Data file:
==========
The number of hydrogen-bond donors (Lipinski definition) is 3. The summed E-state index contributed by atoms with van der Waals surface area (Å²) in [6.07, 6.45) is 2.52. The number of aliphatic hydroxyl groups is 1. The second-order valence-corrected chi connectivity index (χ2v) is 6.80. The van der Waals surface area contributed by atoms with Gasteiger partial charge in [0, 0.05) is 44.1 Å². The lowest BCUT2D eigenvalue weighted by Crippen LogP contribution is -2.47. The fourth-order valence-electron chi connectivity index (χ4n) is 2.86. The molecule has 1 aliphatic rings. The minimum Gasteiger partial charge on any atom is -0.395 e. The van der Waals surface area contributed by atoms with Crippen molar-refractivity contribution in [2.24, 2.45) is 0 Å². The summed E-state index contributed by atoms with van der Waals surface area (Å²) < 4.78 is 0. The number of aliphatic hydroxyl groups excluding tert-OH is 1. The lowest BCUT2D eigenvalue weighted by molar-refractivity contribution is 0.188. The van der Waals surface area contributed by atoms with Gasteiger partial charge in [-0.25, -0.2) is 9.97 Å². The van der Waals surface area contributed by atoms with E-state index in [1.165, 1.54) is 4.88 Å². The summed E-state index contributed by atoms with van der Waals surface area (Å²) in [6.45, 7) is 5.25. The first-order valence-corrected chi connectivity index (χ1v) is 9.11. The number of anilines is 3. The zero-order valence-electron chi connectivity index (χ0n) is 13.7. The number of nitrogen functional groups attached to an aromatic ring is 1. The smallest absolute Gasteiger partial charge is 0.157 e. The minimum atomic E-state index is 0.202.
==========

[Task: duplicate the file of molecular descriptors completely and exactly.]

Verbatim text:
The number of hydrogen-bond donors (Lipinski definition) is 3. The summed E-state index contributed by atoms with van der Waals surface area (Å²) in [6.07, 6.45) is 2.52. The number of aliphatic hydroxyl groups is 1. The second-order valence-corrected chi connectivity index (χ2v) is 6.80. The van der Waals surface area contributed by atoms with Gasteiger partial charge in [0, 0.05) is 44.1 Å². The lowest BCUT2D eigenvalue weighted by Crippen LogP contribution is -2.47. The fourth-order valence-electron chi connectivity index (χ4n) is 2.86. The molecule has 1 aliphatic rings. The minimum Gasteiger partial charge on any atom is -0.395 e. The van der Waals surface area contributed by atoms with Crippen molar-refractivity contribution in [2.24, 2.45) is 0 Å². The summed E-state index contributed by atoms with van der Waals surface area (Å²) < 4.78 is 0. The number of aliphatic hydroxyl groups excluding tert-OH is 1. The lowest BCUT2D eigenvalue weighted by molar-refractivity contribution is 0.188. The van der Waals surface area contributed by atoms with Gasteiger partial charge in [-0.25, -0.2) is 9.97 Å². The van der Waals surface area contributed by atoms with E-state index in [1.165, 1.54) is 4.88 Å². The summed E-state index contributed by atoms with van der Waals surface area (Å²) in [6.45, 7) is 5.25. The first-order valence-corrected chi connectivity index (χ1v) is 9.11. The number of anilines is 3. The zero-order valence-electron chi connectivity index (χ0n) is 13.7. The number of nitrogen functional groups attached to an aromatic ring is 1. The smallest absolute Gasteiger partial charge is 0.157 e. The minimum atomic E-state index is 0.202.